WASHINGTON – The Service Employees have become one of several leading organizations creating a campaign to expose big corporate donors, who are secretly funding so-called ‘SuperPACs,’ and to drive them out of politics.

The campaign, announced in a Mar. 12 press conference at headquarters here of the Service Employees International Union, will use everything from publicity to boycotts to lawsuits to shame the firms and prevent them from controlling the political process through money, sponsors said.

They’re starting with a $25,000 reward to anyone who comes forward with inside information about a corporation’s hidden funding of a SuperPAC.

The groups launched their drive as reports circulated of ever-increasing checks to and spending by the SuperPACs, especially in the Republican presidential primary race. One such donor, Las Vegas casino multimillionaire Sheldon Adelson, has bankrolled the SuperPAC supporting the presidential bid by ex-House Speaker Newt Gingrich, with $11 million. The groups cited that as a prime example of corruption.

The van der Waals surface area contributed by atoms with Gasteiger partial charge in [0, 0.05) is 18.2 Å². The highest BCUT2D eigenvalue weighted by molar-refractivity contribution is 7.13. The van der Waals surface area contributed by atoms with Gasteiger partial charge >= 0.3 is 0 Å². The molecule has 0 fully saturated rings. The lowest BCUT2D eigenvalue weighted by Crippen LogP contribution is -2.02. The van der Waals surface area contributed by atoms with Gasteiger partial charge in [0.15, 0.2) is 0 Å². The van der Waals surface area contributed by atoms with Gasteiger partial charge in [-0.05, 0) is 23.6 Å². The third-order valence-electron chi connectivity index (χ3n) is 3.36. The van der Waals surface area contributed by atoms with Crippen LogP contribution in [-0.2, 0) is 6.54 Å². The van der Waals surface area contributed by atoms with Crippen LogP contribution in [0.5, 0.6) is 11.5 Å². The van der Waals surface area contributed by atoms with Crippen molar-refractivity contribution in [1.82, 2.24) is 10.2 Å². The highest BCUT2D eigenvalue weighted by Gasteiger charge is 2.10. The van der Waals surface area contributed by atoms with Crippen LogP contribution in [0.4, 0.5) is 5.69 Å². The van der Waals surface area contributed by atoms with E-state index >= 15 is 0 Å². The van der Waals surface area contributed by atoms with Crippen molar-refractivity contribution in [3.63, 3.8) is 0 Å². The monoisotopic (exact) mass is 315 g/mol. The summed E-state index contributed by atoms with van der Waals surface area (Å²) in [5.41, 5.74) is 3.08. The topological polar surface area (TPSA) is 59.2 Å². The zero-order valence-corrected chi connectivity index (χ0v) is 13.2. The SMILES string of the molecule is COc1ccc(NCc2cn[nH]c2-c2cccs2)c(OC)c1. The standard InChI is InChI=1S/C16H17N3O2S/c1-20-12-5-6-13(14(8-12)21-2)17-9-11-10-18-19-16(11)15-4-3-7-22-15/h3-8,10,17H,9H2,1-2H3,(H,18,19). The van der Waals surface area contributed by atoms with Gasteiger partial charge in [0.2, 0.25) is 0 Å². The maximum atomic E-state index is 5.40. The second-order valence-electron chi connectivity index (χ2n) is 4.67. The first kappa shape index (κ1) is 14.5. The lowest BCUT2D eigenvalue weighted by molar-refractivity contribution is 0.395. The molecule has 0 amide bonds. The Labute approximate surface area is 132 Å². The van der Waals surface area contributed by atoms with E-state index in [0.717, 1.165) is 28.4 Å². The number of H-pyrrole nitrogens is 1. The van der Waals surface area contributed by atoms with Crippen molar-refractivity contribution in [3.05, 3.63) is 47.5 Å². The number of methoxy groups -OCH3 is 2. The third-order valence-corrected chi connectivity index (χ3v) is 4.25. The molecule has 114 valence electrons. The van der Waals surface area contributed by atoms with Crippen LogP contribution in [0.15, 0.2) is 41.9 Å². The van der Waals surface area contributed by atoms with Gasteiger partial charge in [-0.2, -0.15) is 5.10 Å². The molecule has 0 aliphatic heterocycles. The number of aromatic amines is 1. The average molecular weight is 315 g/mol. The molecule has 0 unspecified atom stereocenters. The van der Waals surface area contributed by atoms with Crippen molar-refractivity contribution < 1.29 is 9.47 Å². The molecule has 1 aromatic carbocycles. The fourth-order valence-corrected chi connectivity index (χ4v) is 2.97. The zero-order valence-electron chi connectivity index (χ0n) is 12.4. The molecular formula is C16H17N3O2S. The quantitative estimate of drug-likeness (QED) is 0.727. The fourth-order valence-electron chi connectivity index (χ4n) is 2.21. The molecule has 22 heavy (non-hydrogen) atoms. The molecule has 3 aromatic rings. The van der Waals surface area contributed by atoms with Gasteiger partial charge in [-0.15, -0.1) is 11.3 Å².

Some have criticized the labor movement for forming its own SuperPAC in response to the corporate power grab in the electoral arena.

But there are differences between the AFL-CIO’s SuperPAC and the corporate-funded committees, said Ethan Romm of Health Care for America Now, a group working in coalition with SEIU. Unions, he said, are led by democratically elected officials and must be responsible to their members; corporations are not. “And in the 2010 campaign, [regular] corporate PACs outspent union PACs 20-to-1,” he added.



Mark Gruenberg
Mark Gruenberg

Mark Gruenberg is head of the Washington, D.C., bureau of People's World. He is also the editor of Press Associates Inc. (PAI), a union news service in Washington, D.C. that he has headed since 1999. Previously, he worked as Washington correspondent for the Ottaway News Service, as Port Jervis bureau chief for the Middletown, NY Times Herald Record, and as a researcher and writer for Congressional Quarterly. Mark obtained his BA in public policy from the University of Chicago and worked as the University of Chicago correspondent for the Chicago Daily News.